According to Linkedin’s data, contractors are also more engaged on Linkedin than the average worker; they are 1.6 times more likely to respond to InMails and 1.8 times more likely to engage with content. This makes sense as contractors need to keep a regular eye on the job market so they’re ready to pounce on their next gig. For an organisation, this insight suggests that putting a bigger focus on Linkedin as opposed to other platforms could be beneficial in reaching a bigger pool of candidates. Linkedin also suggests that if an organisation is trying to demonstrate thought leadership, their data has shown contractors engage the most with topics revolving around career growth, self-improvement, employee engagement and social media marketing. 

It’s also important to remember that the recruitment process within contracting is fast-paced. Contracts are short-term- sometimes 3-4 weeks- and workers want to minimise the length of time between contracts, so are always on the lookout for their next role. Organisations need to move fast to secure a candidate, especially if that candidate is in high demand. Consequently, it’s important to make fast decisions, especially when considering extending a contract or re-hiring a previous contractor. 

Another key factor organisations should consider are the processes they have in place to make contractors feel like a part of the team. As Linkedin’s research demonstrates, contractors value a positive workplace culture and thus appreciate opportunities to build and foster relationships and collaborate with the wider team. Subsequently, an organisation should make sure it includes contractors in any social events or publicly acknowledge their input or impact on a project. Establishing these bonds will also go a long way in building a long-term relationship.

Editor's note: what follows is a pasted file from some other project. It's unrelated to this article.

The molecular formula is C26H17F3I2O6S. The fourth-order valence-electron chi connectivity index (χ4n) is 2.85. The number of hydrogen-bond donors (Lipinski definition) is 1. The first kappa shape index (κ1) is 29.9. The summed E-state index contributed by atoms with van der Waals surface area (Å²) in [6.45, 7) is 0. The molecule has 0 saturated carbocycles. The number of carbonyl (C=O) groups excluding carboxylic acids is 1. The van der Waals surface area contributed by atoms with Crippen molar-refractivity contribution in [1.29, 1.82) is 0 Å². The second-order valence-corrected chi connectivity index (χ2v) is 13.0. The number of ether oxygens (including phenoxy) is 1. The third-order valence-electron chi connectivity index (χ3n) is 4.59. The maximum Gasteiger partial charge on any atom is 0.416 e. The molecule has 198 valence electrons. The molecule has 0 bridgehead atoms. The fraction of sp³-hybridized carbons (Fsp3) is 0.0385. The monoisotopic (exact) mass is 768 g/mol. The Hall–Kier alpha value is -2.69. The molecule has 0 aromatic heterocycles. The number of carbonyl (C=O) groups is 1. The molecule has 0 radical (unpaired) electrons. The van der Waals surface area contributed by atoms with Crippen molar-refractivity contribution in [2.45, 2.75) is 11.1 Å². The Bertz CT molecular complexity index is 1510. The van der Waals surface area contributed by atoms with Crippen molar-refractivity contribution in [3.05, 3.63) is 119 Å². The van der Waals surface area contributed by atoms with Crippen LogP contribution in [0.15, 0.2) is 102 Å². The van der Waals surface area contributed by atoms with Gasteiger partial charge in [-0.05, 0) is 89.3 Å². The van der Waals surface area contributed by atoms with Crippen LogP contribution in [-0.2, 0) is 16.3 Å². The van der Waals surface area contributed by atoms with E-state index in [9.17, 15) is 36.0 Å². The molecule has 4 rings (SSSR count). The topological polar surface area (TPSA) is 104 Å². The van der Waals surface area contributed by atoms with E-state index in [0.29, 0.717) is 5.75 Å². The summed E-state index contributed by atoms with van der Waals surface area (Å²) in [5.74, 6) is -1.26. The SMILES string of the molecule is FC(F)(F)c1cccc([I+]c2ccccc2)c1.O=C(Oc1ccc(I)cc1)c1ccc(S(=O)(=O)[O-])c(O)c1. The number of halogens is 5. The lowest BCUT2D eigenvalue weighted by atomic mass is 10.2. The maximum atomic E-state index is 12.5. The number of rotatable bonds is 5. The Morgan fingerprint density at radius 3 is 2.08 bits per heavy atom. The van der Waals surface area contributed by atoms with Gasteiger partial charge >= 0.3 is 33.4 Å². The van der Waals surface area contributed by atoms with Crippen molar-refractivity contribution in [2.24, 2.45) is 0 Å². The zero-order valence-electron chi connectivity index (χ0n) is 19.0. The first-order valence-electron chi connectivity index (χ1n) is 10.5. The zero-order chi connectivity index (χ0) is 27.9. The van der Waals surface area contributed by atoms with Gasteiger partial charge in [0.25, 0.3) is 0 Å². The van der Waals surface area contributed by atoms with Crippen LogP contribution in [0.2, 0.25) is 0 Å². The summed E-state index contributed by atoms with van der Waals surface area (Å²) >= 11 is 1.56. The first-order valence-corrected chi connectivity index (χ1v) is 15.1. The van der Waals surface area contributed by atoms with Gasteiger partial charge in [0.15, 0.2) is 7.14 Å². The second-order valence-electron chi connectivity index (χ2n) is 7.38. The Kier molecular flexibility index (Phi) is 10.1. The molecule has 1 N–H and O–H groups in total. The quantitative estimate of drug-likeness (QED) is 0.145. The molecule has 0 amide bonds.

Finally, if organisations have specific recruitment needs in regards to their contract work, it can be beneficial to reach out to a recruitment organisation that specialises within your particular industry or deals with contract roles. For example, because Public Sector People focuses solely on recruiting within the public sector, a significant portion of contract roles we work on are contract roles. This focus has ensured our consultants have built strong relationships with a number of candidates and are well versed in what will and won’t draw talent to a contract role. 

If you’re looking to fill a particular contract position in the new financial year or advice on whether contracting would work for your organisation, don’t hesitate in reaching out to our specialised consultants.

You can reach us at:

Email: info@publicsectorpeople.com.au

Phone: (03) 8535 3111

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[1] Nuance Communications. (2022). Report: Public Sector Strategies For 2022. Nuance Communications. Retrieved from: https://www.nuance.com/content/dam/nuance/en_au/collateral/dragon/brochure/dr-hc-nuance-dragon-survey-gov-en-au.pdf

[2] Australian Government. (2022). Budget 2022-23. Australian Government. Retrieved from: https://budget.gov.au/

[3] Brockhoff, A. (2022). These Are The Challenges Hindering A Digital Shift In Australia’s Public Sector. BusyContinent. Retrieved from: https://busycontinent.com/new-study-reveals-digital-shift-challenges-in-australias-public-sector/

[4] Johnson, C. (2021). Public Sector Winners In Big Spending Budget. The Mandarin. Retrieved from: https://www.themandarin.com.au/156464-public-sector-winners-in-big-spending-budget/